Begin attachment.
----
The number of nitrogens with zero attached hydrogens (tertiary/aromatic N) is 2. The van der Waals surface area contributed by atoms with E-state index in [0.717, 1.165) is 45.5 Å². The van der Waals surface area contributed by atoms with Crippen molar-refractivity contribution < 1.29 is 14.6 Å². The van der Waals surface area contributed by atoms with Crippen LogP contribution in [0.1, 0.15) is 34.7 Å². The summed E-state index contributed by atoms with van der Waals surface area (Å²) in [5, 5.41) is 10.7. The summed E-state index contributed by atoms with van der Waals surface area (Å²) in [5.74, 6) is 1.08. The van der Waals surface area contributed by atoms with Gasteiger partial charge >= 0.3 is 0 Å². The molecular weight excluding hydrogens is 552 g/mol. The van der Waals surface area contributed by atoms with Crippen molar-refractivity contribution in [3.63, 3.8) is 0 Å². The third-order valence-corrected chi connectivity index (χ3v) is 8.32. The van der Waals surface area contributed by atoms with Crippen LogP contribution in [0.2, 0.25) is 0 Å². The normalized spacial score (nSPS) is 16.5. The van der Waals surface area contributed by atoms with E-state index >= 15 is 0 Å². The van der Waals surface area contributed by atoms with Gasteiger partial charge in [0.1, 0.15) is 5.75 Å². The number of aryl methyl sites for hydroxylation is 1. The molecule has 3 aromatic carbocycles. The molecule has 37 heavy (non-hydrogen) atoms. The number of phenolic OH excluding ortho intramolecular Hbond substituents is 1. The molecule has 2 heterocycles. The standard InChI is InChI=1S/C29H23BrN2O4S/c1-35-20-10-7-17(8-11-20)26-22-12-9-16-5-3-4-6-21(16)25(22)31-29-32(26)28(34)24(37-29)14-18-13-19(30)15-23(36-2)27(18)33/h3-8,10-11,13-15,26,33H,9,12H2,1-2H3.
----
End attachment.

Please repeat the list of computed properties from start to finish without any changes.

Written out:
The number of nitrogens with zero attached hydrogens (tertiary/aromatic N) is 2. The van der Waals surface area contributed by atoms with E-state index in [0.717, 1.165) is 45.5 Å². The van der Waals surface area contributed by atoms with Crippen molar-refractivity contribution < 1.29 is 14.6 Å². The van der Waals surface area contributed by atoms with Crippen LogP contribution in [0.1, 0.15) is 34.7 Å². The summed E-state index contributed by atoms with van der Waals surface area (Å²) in [5, 5.41) is 10.7. The summed E-state index contributed by atoms with van der Waals surface area (Å²) in [5.74, 6) is 1.08. The van der Waals surface area contributed by atoms with Gasteiger partial charge >= 0.3 is 0 Å². The molecular weight excluding hydrogens is 552 g/mol. The van der Waals surface area contributed by atoms with Crippen molar-refractivity contribution in [3.63, 3.8) is 0 Å². The third-order valence-corrected chi connectivity index (χ3v) is 8.32. The van der Waals surface area contributed by atoms with Crippen LogP contribution in [0.2, 0.25) is 0 Å². The normalized spacial score (nSPS) is 16.5. The van der Waals surface area contributed by atoms with E-state index >= 15 is 0 Å². The van der Waals surface area contributed by atoms with Gasteiger partial charge in [0.1, 0.15) is 5.75 Å². The number of aryl methyl sites for hydroxylation is 1. The molecule has 3 aromatic carbocycles. The molecule has 37 heavy (non-hydrogen) atoms. The number of phenolic OH excluding ortho intramolecular Hbond substituents is 1. The molecule has 2 heterocycles. The standard InChI is InChI=1S/C29H23BrN2O4S/c1-35-20-10-7-17(8-11-20)26-22-12-9-16-5-3-4-6-21(16)25(22)31-29-32(26)28(34)24(37-29)14-18-13-19(30)15-23(36-2)27(18)33/h3-8,10-11,13-15,26,33H,9,12H2,1-2H3.